It should be noted that I have stipulated a minimum of 3000 subscribers. It should not be misunderstood that we are requesting 3000 rupees. Around 2000 rupees would be enough for this purpose. I did not ask for 5 or 6 thousand rupees because, hearing this kind of request, some friends might be taken aback.

At the aforementioned price, it is impossible to find such a magazine in the religious circles of India. Political magazines can, of course, be found, but as they are bought in large numbers, they can be made available at low prices. Moreover, this magazine will be especially helpful for English readers who are fond of learning Arabic. After reading this magazine, those who are familiar with English letters will be able to learn to read Arabic in Roman English within a short time. Eventually, they will be acquainted with Roman [English], but this is not relevant to the topic under discussion. In short, the magazine will be able to do very beneficial work. If [the funds] are made available, we will be able to add one or two pages of Arabic, Persian, and Turkish with it, as we are receiving many such requests through letters. Especially from Iran and Turkey, letters are being received. It is hoped that friends will seek reward by participating in this good work. All contributions and letters for this purpose should be sent to “In-Charge Almasjid Chicago”.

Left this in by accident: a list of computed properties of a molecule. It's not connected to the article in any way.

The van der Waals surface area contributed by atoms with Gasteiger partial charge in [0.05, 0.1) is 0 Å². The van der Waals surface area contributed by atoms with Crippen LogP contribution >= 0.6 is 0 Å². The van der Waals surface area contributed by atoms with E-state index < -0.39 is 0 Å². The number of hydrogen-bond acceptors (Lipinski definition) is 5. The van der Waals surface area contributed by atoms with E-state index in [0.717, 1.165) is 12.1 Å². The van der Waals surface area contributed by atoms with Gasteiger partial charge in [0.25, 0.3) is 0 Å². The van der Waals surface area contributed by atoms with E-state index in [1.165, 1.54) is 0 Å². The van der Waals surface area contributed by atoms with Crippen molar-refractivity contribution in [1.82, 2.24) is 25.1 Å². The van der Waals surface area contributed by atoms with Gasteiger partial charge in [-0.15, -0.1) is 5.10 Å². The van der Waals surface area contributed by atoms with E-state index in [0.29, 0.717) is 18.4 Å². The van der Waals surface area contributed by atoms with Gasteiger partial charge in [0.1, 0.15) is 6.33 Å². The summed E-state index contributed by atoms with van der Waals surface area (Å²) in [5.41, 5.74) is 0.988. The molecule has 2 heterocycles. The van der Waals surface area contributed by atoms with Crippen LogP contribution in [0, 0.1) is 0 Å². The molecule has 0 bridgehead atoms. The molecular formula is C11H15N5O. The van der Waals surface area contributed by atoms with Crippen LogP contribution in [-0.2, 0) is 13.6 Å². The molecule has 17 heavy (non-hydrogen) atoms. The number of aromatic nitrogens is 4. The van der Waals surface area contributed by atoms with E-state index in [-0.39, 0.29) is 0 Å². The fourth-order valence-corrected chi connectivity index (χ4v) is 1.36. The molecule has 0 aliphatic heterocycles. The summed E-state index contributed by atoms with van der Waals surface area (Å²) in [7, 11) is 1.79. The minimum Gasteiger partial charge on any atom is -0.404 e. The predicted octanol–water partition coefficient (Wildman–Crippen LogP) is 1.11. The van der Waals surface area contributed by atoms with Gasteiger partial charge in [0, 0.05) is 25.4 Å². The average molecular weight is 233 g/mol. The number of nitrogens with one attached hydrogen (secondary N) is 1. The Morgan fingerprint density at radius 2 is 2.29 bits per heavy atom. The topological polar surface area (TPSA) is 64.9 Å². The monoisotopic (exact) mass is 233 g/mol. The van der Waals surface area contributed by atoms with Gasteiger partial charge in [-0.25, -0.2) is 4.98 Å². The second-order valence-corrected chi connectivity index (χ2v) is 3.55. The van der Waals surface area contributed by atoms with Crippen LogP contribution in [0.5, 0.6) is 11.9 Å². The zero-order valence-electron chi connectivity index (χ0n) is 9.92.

Muhammad Din,

4448 Wabash Avenue,

Chicago, Illinois,


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An old mosque in Ghana | Image: Library

Ahmadiyya Mosque in Saltpond, Ghana

Al-Haj Hakim Fazl-ur-Rahman (1901-1955)

Work difficulties


assalamu alaikum wa rahmatullahi wa barakatuh!